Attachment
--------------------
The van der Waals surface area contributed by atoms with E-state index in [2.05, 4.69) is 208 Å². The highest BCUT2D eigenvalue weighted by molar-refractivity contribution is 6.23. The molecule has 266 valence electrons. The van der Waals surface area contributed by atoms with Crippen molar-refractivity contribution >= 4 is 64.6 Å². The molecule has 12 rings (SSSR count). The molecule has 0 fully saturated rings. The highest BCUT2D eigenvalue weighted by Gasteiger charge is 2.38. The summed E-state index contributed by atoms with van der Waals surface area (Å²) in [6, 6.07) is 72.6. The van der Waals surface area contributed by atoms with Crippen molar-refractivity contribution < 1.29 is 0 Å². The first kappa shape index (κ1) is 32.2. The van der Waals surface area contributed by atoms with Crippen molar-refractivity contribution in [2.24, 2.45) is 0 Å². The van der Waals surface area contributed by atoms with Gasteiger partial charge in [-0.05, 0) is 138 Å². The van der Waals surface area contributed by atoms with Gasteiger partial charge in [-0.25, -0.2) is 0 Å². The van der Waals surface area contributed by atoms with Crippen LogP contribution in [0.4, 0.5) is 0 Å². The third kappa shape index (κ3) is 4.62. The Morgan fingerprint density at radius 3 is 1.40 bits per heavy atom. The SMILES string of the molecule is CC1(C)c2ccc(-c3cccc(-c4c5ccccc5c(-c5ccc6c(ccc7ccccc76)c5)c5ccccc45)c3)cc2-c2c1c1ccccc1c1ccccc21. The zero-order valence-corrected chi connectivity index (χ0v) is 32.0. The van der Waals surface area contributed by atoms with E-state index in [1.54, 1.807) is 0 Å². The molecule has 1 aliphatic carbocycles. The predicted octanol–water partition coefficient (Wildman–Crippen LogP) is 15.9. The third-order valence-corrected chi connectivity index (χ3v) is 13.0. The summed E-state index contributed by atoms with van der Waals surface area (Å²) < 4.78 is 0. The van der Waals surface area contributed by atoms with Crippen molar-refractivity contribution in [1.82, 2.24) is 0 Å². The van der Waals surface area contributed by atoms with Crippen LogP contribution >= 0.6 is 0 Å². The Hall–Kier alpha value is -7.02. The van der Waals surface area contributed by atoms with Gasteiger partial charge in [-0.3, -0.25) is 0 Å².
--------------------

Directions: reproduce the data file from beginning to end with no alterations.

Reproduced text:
The van der Waals surface area contributed by atoms with E-state index in [2.05, 4.69) is 208 Å². The highest BCUT2D eigenvalue weighted by molar-refractivity contribution is 6.23. The molecule has 266 valence electrons. The van der Waals surface area contributed by atoms with Crippen molar-refractivity contribution >= 4 is 64.6 Å². The molecule has 12 rings (SSSR count). The molecule has 0 fully saturated rings. The highest BCUT2D eigenvalue weighted by Gasteiger charge is 2.38. The summed E-state index contributed by atoms with van der Waals surface area (Å²) in [6, 6.07) is 72.6. The van der Waals surface area contributed by atoms with Crippen molar-refractivity contribution < 1.29 is 0 Å². The first kappa shape index (κ1) is 32.2. The van der Waals surface area contributed by atoms with Crippen molar-refractivity contribution in [2.24, 2.45) is 0 Å². The van der Waals surface area contributed by atoms with Gasteiger partial charge in [-0.05, 0) is 138 Å². The van der Waals surface area contributed by atoms with Gasteiger partial charge in [-0.25, -0.2) is 0 Å². The van der Waals surface area contributed by atoms with Crippen LogP contribution in [0.4, 0.5) is 0 Å². The third kappa shape index (κ3) is 4.62. The Morgan fingerprint density at radius 3 is 1.40 bits per heavy atom. The SMILES string of the molecule is CC1(C)c2ccc(-c3cccc(-c4c5ccccc5c(-c5ccc6c(ccc7ccccc76)c5)c5ccccc45)c3)cc2-c2c1c1ccccc1c1ccccc21. The zero-order valence-corrected chi connectivity index (χ0v) is 32.0. The van der Waals surface area contributed by atoms with E-state index in [1.54, 1.807) is 0 Å². The molecule has 1 aliphatic carbocycles. The predicted octanol–water partition coefficient (Wildman–Crippen LogP) is 15.9. The third-order valence-corrected chi connectivity index (χ3v) is 13.0. The summed E-state index contributed by atoms with van der Waals surface area (Å²) < 4.78 is 0. The van der Waals surface area contributed by atoms with Crippen molar-refractivity contribution in [1.82, 2.24) is 0 Å². The van der Waals surface area contributed by atoms with Crippen LogP contribution >= 0.6 is 0 Å². The Hall–Kier alpha value is -7.02. The van der Waals surface area contributed by atoms with Gasteiger partial charge in [-0.3, -0.25) is 0 Å².